Tamarindo Defends Park

June 9, 2006

A land-use conflict between the Municipality of Santa Cruz in the northwestern province of Guanacaste and a residents’ association in one of the region’s beach towns culminated this past weekend when the association took matters into its  own hands – literally.

Claiming that the municipality had illegally approved construction on a site zoned as park land, 50 residents gathered Saturday to tear down fledgling buildings on the lot. Santa Cruz Mayor Pastor Gómez told The Tico Times this week that the municipality is now in the process of obtaining the necessary government approval so construction can continue. Jessica del Rossi, director of the Tamarindo Improvement Association, told The Tico Times Wednesday her organization has no problem with the construction if the municipality complies with the law.

Tamarindo’s Regulatory Plan, created in 1999, states that the 6,000-square-meter lot, located inside the protected Maritime Zone and worth an estimated $3.6 million, must be used as a park for the use of residents and tourists, according to a statement from the Improvement Association. To make a change to the plan, the municipality needs approval from the National Institute for Housing and Urban Development (INVU), Costa Rican Tourism Association (ICT) and Ministry of Environment and Energy (MINAE), the statement said.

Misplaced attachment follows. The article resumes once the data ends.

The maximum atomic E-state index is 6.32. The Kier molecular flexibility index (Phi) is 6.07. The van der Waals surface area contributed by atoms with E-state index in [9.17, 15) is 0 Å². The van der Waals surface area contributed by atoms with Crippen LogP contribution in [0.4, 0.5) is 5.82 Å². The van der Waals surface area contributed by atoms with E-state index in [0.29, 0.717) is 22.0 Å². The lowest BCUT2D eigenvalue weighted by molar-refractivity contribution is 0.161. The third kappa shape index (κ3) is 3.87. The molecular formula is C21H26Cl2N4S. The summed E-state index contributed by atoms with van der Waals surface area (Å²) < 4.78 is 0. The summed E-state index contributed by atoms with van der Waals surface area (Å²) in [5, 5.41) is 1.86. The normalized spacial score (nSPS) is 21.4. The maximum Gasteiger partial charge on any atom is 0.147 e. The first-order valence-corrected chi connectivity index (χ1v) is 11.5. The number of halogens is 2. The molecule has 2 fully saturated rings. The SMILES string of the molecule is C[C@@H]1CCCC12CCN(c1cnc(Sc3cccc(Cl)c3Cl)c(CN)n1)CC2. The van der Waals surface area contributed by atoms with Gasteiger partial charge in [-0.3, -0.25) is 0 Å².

Nonetheless, work on the buildings, which Gómez said would include government offices and a 100-car parking lot, began in March and continued through May despite the fact that an order to stop construction was made within the municipality itself.

Edwin Ortiz, head of the municipality’s Maritime Zone Department, sent a letter to the municipality’s Inspectors’ Unit on April 6. In a copy of the letter sent to The Tico Times by the Improvement Association, Ortiz said his department’s files contained no information regarding a land-use change and called on Inspectors’ Unit head José Hidalgo to “halt construction immediately.” Apparently, no such action was taken.

Gómez said the municipality has now begun the permit process and was expecting a visit from INVU authorities yesterday.

He added that the site was chosen in part to avoid putting the parking lot in another area where trees would have to be cut down.

 

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